I have worked allot with RS232, and other serial protocols, but this is my first RS485 project. It seemed straight forward to me, but now I have a big problem.
I am using the max490 chip. I'm doing full duplex, 4 wire. Each of my nodes have the max490 communicating with a 16F877A pic chip. The whole project will have 25 nodes. I just built two pcb's (nodes) and individually they work as expected. However when I put both of them on the rs485 bus, I can't talk to either of them! Probably some kind of collision, but as it turns out my scope just died and I'm on a tight deadline. Any help is greatly appreciated.
Check your output enables. You can't have both on at the same time. The system must be designed to allow only one transmitter to be on at a time. The easiest way to do this is to have the master poll each device in turn. When polled, each device can then send either a NoData packet or reply with the data that it needs to send. This approach was used for several generations of point of sale systems and works quite well. You will need to have unique addresses for each device and a means of setting them.
Sounds like you are not enabling them properly. Obviously they cannot all communicate at some time and there must be some type of arbitration/negotiation.
Since it seems that it has to do with the number of devices chances are this is the problem. How are you arbitrating the chips? AFAIK there is no built in arbitration for RS485 unlike I2C so you'll have to implement it yourself.
Basically only one chip can be enabled to communicate at any one time and you do this either by selecting that chip or where each chip checks to see if the bus is free(if the enable pin is low then it can raise it and take control(for the most part as it is possible two or more devices could simultaneously take control which can cause problems)).
You really haven't given enough information to give any real help. AFAIK RS485 wasn't meant to be used as a bus(but I have done no real work with RS485 so I could be wrong and I'm not saying it can't work). If that is the case then that is your problem and you'll need to go from there.
That's the thing, there are no output enables with the max490 chip. I do have unique addresses, and I can call each board by itself with it fully functioning. Its when I put more than one board on the network(485) that I can't commmunicate with any of them. Not that it should matter, but I am using a modified RTU Modbus protocol.
There are. It's called DE, pin 3 on the SO package. You need to use those.
If you don't use the DE pins I have no idea how you'd get this working. In case you do use them, have a polling system set up like Bit Farmer described and it still doesn't work I urgently suggest you borrow a scope. Someone in the area has got to have one, it can be a fairly simple and slow 2-channel scope. Best would be a digital scope but I guess with the tight deadline you can't be picky.
Thanks for your input, Joerg, however I must disagree. There are no enables on the max490 chip. They do exist on the 489, 491 however not on the 491. The 491 is apparently auto negotiable, however I can not find documentation on how it is implemented. Thanks.
No it does not. If you look at the application info, its used for repeaters.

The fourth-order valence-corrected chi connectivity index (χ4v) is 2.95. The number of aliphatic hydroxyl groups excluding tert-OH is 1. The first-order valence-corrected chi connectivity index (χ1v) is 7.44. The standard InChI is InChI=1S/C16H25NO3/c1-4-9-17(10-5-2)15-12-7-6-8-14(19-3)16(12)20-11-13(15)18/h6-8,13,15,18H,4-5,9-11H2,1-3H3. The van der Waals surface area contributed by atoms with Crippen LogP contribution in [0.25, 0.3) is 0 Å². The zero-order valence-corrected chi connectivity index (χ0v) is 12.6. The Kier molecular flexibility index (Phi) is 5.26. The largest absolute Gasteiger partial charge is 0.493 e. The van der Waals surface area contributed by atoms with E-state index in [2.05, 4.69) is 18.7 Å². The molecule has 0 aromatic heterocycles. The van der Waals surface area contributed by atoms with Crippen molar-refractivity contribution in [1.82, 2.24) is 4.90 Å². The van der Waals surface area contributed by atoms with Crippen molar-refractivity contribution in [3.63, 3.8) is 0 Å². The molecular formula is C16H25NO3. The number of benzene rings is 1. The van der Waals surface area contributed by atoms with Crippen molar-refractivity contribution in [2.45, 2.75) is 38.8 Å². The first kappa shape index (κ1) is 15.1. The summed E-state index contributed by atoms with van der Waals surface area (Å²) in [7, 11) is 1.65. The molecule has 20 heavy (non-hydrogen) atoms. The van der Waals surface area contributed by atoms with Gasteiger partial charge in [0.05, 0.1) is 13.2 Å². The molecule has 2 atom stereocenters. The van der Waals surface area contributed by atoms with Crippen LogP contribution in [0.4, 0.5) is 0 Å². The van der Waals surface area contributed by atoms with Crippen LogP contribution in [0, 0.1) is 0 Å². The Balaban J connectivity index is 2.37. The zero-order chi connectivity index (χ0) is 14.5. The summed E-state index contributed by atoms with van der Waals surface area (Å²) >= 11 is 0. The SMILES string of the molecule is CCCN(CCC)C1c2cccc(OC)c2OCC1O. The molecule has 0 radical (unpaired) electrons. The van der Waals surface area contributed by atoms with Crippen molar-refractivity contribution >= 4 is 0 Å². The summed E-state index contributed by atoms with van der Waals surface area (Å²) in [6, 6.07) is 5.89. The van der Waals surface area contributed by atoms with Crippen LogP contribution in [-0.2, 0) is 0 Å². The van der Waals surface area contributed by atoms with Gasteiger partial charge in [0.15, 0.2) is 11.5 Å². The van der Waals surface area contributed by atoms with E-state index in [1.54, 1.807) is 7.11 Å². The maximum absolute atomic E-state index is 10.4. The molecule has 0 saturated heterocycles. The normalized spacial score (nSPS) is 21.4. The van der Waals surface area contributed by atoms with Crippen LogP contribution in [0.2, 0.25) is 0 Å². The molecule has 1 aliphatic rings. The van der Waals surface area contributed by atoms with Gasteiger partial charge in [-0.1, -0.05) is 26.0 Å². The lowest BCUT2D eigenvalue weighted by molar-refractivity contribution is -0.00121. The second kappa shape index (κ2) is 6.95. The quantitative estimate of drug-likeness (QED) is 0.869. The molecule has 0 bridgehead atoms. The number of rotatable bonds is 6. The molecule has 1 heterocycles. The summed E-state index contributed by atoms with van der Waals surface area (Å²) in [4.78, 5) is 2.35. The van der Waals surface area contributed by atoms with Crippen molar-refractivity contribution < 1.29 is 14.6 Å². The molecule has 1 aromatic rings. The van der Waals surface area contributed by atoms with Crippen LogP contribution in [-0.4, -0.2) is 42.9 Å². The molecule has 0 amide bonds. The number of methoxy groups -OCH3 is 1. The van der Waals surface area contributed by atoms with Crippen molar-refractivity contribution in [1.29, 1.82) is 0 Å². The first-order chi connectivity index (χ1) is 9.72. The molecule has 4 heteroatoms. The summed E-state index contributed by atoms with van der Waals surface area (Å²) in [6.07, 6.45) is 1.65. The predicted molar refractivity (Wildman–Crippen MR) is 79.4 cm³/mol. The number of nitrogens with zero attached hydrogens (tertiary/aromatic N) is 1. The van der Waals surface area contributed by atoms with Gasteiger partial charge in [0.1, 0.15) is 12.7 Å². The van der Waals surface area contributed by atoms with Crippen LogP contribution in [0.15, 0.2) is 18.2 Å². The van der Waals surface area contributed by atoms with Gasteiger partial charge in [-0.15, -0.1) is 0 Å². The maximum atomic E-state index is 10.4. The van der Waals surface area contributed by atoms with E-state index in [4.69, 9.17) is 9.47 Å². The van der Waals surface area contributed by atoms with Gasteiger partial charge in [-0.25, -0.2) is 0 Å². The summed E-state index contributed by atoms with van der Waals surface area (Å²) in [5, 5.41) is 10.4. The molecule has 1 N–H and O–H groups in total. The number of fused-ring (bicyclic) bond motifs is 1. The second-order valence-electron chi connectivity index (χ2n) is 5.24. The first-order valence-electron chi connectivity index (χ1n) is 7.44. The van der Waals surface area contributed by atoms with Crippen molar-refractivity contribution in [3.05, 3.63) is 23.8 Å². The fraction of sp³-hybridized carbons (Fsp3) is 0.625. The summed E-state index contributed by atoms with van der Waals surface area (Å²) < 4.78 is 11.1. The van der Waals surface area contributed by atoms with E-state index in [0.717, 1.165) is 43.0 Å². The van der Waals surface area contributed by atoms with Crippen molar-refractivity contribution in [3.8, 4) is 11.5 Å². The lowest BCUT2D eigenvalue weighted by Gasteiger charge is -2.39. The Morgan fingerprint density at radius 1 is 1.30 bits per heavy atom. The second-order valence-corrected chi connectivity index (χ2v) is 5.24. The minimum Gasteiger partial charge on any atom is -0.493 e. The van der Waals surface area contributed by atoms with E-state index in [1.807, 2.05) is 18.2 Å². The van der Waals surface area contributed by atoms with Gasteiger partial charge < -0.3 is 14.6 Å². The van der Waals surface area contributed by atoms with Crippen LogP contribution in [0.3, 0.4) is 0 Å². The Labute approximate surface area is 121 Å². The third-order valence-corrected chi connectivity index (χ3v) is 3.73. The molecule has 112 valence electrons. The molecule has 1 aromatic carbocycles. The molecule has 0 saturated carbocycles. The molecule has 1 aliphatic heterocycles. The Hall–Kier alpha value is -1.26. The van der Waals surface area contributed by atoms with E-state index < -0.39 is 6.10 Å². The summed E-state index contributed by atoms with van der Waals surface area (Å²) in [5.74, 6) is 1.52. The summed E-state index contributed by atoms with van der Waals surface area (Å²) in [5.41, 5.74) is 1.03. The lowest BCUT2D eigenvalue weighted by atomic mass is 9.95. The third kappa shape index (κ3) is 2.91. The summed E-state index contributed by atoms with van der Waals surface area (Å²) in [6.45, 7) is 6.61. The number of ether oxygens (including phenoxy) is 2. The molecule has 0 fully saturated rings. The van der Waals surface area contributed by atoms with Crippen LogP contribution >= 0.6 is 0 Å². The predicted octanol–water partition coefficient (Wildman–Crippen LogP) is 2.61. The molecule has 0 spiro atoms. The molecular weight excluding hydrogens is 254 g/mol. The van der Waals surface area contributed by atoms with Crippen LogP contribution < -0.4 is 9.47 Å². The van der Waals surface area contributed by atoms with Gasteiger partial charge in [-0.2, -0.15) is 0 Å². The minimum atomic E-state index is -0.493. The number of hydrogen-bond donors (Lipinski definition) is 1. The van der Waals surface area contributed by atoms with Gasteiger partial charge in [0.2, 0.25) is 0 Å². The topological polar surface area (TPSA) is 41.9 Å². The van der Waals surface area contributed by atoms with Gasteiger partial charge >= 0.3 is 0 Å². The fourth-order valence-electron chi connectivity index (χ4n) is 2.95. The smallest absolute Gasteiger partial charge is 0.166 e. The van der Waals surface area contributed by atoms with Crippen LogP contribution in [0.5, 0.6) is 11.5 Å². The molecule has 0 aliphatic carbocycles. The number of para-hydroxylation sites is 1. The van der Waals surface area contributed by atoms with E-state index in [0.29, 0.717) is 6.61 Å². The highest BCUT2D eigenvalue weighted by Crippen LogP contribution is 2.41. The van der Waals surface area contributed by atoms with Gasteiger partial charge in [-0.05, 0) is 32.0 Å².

What you can do, is use one chip for RX and one for TX. And power down the TX chip when not transmitting. When the 490 is powered down its output might be in a high impedance state. Look at the LTC490. Or use a transceiver with enables.
You have to turn the transmitter on under processor control, and for that you have to have an enable pin on the transceiver. That chip isn't really an RS-485 transceiver at all -- it's more a 422 transceiver without internal terminations.
Sorry. That's the breaks.
Either daisy-chain everything, with board 1 transmitting to board 2 etc., back to board 1, and wait for the system failure when one board fails, or rip out the 490 and put in a real 485 transceiver, like the MAX-485.
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Yeah, thats what I was affraid of. I was grabing at straws, I was hoping someone would see a way out of this. Thats what happens when you get caught up in the rush, and get talked into "not waisting time making a prototype". I think I will order the max491 and hack the hell out of 25 boards.
In a "4 wire RS-485" network, the master will always have both the Tx as well as Rx active all the time.
The slaves will always have the Rx enabled (listening for the master Tx pair), however, the slave Tx must only be activated, when that slave has been addressed and is ready to send the response to the master. Have you looked at e.g. MAX485, which has separate ReceiverEnable and DriverEnable pins, which you need for the slaves.
I do not know about the PIC UART, but make sure that actually the last stop bit for the last byte has been transmitted out of the shift register, before turning off the transmitter.
Some stupid UART designs such as the 14550 family generate an interrupt when the last byte has been loaded into the Tx shift register, however, you can not turn of the transmitter at time, but you have to wait for the last byte has actually been shifted out.
For Modbus, you should actually keep the transmitter enabled for an additional 3.5 character times after the last data byte has actually been transmitted (thus sending constant Mark state), however, with a properly terminated line, this is not necessary as the last stop bit will put the line into the Mark state and the "fail-safe" termination will keep the line in Mark state, even if the transmitter is disabled.